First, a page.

The Fellowship

The Safety Net Value Champions Fellowship

Our safety net value champions are agents of change. This fellowship program trains clinical champions from safety-net settings to be effective at engaging their colleagues to address medical overuse.

Fellows gain skills and knowledge to change how care is delivered in their setting so that care teams are doing less of what harms and more of what helps patients. The curriculum is based on the Taking Action on Overuse Framework—a roadmap for action and behavior change that leads to reductions in medical overuse—and what we’ve learned from implementing it.

Addressing Low-Value Care Is an Equity Issue

Although rates of low-value services delivered are no different in safety net versus non–safety net settings, the stakes are higher for vulnerable populations because the impact of financial, emotional and physical harm is greater. It is with this understanding that the MacColl Center for Health Care Innovation at Kaiser Permanente Washington Health Research Institute, with the support of The Robert Wood Johnson Foundation, designed the Safety Net Value Champions Fellowship.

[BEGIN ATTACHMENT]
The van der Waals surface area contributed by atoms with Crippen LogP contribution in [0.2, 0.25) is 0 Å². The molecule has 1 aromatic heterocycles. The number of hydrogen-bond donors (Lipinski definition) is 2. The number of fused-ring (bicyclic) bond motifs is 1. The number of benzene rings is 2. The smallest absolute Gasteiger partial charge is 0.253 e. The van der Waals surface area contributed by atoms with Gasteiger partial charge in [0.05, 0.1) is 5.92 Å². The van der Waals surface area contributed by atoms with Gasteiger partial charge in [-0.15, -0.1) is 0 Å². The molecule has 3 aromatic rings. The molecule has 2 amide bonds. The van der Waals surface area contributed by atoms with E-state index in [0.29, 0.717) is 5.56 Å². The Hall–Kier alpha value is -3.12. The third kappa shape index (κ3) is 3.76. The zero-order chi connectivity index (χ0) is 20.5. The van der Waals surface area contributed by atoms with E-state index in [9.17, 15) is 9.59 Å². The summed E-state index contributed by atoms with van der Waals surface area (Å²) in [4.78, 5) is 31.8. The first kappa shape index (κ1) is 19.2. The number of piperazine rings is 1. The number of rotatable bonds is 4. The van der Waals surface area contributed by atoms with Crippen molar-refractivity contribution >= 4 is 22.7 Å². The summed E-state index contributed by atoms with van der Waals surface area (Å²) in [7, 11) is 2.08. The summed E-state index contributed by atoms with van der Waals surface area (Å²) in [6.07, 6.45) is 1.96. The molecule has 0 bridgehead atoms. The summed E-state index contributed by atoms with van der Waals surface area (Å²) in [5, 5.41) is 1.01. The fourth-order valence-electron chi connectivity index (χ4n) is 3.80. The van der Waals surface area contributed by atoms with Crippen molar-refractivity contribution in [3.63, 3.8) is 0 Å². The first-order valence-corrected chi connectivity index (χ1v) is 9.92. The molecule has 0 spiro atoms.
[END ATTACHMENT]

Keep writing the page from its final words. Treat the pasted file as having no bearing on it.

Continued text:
Program Highlights

  • 6 clinical champions from institutions nationwide
  • 9 faculty with expertise in quality improvement, health systems and health equity
  • Nearly a year of training—April 2019 to March 2020—with 2 in-person convenings and regular webinars
  • One-on-one mentoring by program faculty

Program Learnings & Capstone

Our six Clinical Value Champions learned a lot about what it takes to champion change in their health care organizations. With COVID preventing an in-person meeting, we held a two-hour webinar on March 18 to hear about and celebrate their amazing work. Each fellow presented about their project, key lessons learned, and their next steps. You can view a recording of the webinar here or take a look at each Champion’s presentation on their individual pages under Our Fellows. We will be translating what they learned into an online curriculum for anyone working to reduce medical overuse in their institutions.

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